A variety of explanations. Yet, one is ignored here: the Chicago suburbs have experienced a lot of demographic change in recent decades: more non-white residents, more immigrants moving directly to the suburbs (rather than to neighborhoods of Chicago first), more lower and working-class residents. In other words, the images of Lake County and the North Shore or DuPage County as looking like Lake Forest, Highland Park, Hinsdale, Elmhurst, and Wheaton (all white and wealthy) simply do not hold.

A great graphic shows the change over time in recent elections:

Elections since 1960

The trends are clearly away from Republicans in the collar counties.

See earlier posts about presidential candidates fighting over the suburban vote here and here.

Illinois Tollway, Canadian Pacific Railroad fighting over railyard land

Both railroads and tollways are important in the Chicago region so which should get their way when they both want the same land?

The Tollway has already built part of I-390 with the intention of extending it east to O’Hare. A new tollway would meet I-390 and connect it north to I-90 and south to the Tri-State Tollway along the airport’s western border. The project is expected to cost about $3.5 billion…

In March 2014, Canadian Pacific asked for $114 million for land acquisition and improvements to its Bensenville yard. The Tollway wants to use about 36 acres of the yard for the highway project. But the Tollway said CP restricted Tollway access to the yard, interfering with its ability to study the area to respond to the offer.

Schillerstrom said that the Tollway presented plans that addressed the railroad’s operational and land acquisition worries in November 2015, but CP ended discussions and since then has not been willing to discuss anything…

“With $140 million in federal dollars already invested in the project, Sen. Durbin is concerned about Canadian Pacific’s newfound unwillingness to work with the Tollway and other stakeholders,” Marter said. “After years of working toward a mutually beneficial solution, the railroad’s about-face is troubling.”

I’m a little surprised the state let this go so long and/or they didn’t wrap this piece of the puzzle up before they put themselves between a rock and a hard place. I imagine the public might rally around the cause of the tollway here – the road could help a number of drivers – but CP is correct about the level of railroad gridlock in the Chicago region. Say more about this particular railyard here; the picture at the top highlights the size of the facility.

Might this call for some sort of deal where the land in this railyard is traded for some other land or access elsewhere in the region? One solution to railroad congestion is to funnel more traffic around the edges of the region.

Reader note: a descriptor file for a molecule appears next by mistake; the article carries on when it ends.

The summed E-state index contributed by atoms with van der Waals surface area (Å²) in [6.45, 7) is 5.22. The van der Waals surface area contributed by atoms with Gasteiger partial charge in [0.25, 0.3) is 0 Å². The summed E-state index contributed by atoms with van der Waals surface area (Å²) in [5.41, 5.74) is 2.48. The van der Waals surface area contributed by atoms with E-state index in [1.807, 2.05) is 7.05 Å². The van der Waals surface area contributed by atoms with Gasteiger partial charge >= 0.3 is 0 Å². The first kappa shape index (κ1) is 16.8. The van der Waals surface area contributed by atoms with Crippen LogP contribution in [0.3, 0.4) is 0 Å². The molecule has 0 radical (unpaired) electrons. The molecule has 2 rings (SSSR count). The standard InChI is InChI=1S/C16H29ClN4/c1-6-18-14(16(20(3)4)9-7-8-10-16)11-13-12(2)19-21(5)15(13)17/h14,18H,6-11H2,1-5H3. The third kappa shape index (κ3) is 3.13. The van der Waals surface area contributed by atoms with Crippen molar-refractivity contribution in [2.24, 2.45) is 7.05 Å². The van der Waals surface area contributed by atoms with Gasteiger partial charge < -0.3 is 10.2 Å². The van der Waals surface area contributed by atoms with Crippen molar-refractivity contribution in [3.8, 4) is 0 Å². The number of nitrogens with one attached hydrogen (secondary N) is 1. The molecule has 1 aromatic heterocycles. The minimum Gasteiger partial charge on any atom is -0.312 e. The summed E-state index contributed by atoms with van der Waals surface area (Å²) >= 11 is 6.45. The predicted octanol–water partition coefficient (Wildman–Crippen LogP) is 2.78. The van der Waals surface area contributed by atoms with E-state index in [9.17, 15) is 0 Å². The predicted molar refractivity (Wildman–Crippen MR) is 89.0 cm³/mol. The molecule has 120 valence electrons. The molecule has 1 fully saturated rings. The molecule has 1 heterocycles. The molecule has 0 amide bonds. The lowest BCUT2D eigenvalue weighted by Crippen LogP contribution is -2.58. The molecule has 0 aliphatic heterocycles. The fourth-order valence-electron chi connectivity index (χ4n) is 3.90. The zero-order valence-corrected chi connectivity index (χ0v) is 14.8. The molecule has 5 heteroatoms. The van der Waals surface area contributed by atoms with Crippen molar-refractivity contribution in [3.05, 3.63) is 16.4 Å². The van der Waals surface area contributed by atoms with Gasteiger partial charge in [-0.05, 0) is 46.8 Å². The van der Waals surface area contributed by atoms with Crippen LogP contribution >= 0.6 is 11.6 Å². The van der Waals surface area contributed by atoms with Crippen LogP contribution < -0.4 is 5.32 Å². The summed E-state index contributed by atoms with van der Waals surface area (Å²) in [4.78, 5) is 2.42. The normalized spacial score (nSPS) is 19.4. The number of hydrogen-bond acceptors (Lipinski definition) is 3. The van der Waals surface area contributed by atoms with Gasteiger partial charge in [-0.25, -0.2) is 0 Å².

A significant minority of Chicago area residents can’t find affordable housing

A new report suggests many Chicago area residents – poor and wealthier – have difficulty finding affording housing:

To identify “distressed homeowners and renters,” researchers used a housing rule of thumb that requires affordable housing to cost no more than 30 percent of a household’s gross income. In Chicago, 48 percent of people said they were devoting more than 30 percent of their income to rent or a mortgage. In the suburbs, 40 percent were stretching beyond the manageable 30 percent limit.

According to the research, 11 percent of households in Chicago had cut back on healthy food, and 12 percent had made cuts in health care to afford housing. Another 11 percent moved to less safe areas.

While the problem of finding affordable housing is most acute among people ages 18 to 34, African-Americans and households with incomes under $40,000, 49 percent of those in households with incomes over $75,000 said “it’s challenging to find affordable housing in my area.” Sixty-six percent of people with incomes under $40,000 noted the challenge…

In the Chicago area, 87 percent of adults said having stable housing that is affordable is a very important part of having a secure middle-class lifestyle, while 67 percent said it’s harder to afford stable housing than for previous generations.

Housing is crucial for many other areas in life as it influences daily well-being (do you feel safe?), schools that kids go to, amenities (local municipalities, recreation, retail, etc.) available nearby, what kind of neighbors you will interact with, commuting times, and more. So, if you don’t have the resources to live in a nicer community or have to stretch yourself, that will have consequences.

Is it time to reconsider the 30% rule? Of course, if you spend more than 30% on housing then you have to cut back elsewhere. But, given the housing bubble of the last decade and perhaps a new normal of higher rents and less new cheaper housing, perhaps Americans may have to devote more to housing in the future?